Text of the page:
After arriving on the American literary scene with novels of scathing social protest like If He Hollers Let Him Go and The Lonely Crusade, Chester Himes created a pioneering pair of dangerously effective African-American sleuths: Grave Digger Jones and Coffin Ed Johnson, Harlem's toughest detective duo, who must carry the day against an absurdist world of racism and class warfare.
The Big Gold Dream is the explosive and shocking hardboiled classic that explores the shadowy underbelly of New York as a urban civil war erupts on the side streets of Harlem, pitting murderers and prostitutes against corrupt politicians and racist white detectives. Grave Digger Jones and Coffin Ed Johnson attempt to maintain some kind of order - in the neighborhood they have sworn to protect - in a world gone mad around them.
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"Faith Is Like a Gold Dream" in Hard Boiled Harlem
In the comically grotesque opening to Chester Himes' The Big Gold Dream (1960), Alberta Wright, a buxom, simple-minded, stubborn "kitchen slave" for white folks, has just got religion. With her lay-about lover Sugar Stonewall, she attends a Harlem revival meeting presided over by Sweet Prophet Brown (who possesses "the nimble wits of a confidence man and the nerve of a bank robber"). There she is baptized by the fire hoses of Sweet Prophet's deacons and testifies about her wonderful dream in which three apple pies burst open to fill the kitchen with 100 dollar bills. When Sugar tells her to get a bottle of drinking water blessed by Sweet Prophet and she drinks the liquid, she collapses, to all appearances dead. Sugar takes off running on "his flat feet like beef filets over the streets as if they were paved with broken glass." Has he poisoned her? Or are they working some scam? Or has God put her in a trance?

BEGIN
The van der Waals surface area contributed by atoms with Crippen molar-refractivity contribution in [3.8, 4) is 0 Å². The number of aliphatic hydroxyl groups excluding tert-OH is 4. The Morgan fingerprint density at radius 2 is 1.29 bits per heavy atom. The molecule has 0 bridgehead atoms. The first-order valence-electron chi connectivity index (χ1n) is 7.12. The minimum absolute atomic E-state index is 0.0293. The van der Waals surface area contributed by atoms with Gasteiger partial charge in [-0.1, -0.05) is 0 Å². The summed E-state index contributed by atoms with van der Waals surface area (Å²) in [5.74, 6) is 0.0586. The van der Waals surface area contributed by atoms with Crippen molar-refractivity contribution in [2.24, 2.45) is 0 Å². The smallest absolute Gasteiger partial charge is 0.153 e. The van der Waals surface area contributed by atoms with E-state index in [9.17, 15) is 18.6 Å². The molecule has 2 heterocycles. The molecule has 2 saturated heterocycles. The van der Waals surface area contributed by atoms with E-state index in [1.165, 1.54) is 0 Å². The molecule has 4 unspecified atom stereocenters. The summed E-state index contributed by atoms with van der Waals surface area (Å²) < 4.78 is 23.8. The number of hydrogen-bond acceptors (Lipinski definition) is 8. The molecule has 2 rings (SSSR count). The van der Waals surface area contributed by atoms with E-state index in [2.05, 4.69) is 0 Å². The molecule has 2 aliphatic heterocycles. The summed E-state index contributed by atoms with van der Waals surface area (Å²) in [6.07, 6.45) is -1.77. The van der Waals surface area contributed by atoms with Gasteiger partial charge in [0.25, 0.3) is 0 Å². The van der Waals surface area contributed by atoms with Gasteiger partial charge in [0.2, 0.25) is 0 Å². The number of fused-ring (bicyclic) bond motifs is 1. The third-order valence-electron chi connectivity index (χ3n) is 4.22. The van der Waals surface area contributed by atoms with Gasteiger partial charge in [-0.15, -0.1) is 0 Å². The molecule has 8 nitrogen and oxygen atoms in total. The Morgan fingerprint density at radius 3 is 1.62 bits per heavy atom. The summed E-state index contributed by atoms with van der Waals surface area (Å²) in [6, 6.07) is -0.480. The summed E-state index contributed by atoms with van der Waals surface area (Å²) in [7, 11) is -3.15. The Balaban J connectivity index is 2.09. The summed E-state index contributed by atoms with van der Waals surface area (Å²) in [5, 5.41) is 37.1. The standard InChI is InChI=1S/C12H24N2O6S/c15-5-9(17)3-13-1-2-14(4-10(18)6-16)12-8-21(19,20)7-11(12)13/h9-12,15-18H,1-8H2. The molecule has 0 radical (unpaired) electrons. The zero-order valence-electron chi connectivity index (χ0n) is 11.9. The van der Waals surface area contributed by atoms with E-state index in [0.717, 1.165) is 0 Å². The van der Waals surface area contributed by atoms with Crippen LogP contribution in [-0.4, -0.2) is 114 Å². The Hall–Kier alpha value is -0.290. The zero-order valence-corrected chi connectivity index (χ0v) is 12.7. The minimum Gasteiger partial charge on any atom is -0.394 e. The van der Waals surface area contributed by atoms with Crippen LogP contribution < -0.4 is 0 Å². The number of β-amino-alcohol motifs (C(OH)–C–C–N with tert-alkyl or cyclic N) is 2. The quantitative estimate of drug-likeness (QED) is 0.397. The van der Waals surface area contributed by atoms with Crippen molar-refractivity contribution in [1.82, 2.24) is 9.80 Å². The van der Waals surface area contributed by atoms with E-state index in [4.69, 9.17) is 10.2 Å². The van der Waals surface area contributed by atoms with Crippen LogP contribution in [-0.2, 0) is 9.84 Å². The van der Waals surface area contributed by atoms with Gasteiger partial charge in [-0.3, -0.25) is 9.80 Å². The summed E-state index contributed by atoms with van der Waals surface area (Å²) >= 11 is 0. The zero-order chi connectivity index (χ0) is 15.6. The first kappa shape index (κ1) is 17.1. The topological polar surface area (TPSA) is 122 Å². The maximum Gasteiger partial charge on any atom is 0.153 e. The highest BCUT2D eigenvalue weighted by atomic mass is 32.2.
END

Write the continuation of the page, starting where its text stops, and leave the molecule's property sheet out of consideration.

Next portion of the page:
From that grabbing opening, Himes introduces a sordid panoply of Harlem denizens, among them, a deaf and dumb ex-fighter pimp, a pair of weary detectives, assorted stool pigeons, a gullible janitor, a ruthless racketeer, and his blind addict lover, who get involved in a quest for an elusive fortune. But how much money is there? Where did it come from? Who has murdered two men for it? And where is the money now?
Himes writes vivid descriptions ("his acid-scarred face, the memento of an acid-throwing rumpus one night in a shanty on the Harlem River further uptown, looked like the mask of an African witch doctor"), cool lines ("People will recrucify Jesus Christ for thirty-six grand"), and memorable set pieces (as in the opening revival meeting).
Reader Dion Graham brings Himes' characters to life in all their varied, self-serving, scheming, and greedy glory, and he reads the base narration of the novel with a catchy staccato hardboiled delivery.
At the same time that Himes is writing a page turning and darkly humorous mystery, he's vividly depicting circa 1950s Harlem and the black experience there. People are people, subject to all the human weaknesses (greed, prevarication, gullibility, violence, etc.), but black people in that era in that place were especially vulnerable to poverty and lack of legal economic opportunities and fulfilling jobs: "Born like a fool, and worked like a mule," as Sweet Prophet sums up Alberta to detectives Grave Digger Jones and Coffin Ed.
If you like the Easy Rawlins stories of Walter Mosely (like Devil in a Blue Dress) and are interested in mid-20th century Harlem and enjoy unpredictable mysteries with plenty of black humor, flawed humanity, and ineffective police, you should give The Big Gold Dream a listen.
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- Disisil Rickety
Big Gold Dreams come often in Harlem
Chester Hines captures the essence of a struggling people, the good, the bad, the trusting, those unworthy of trust. Coffin Ed & Gravedigger play a part but are not the main thrust of the story. Dion Graham's narration is excellent as always.
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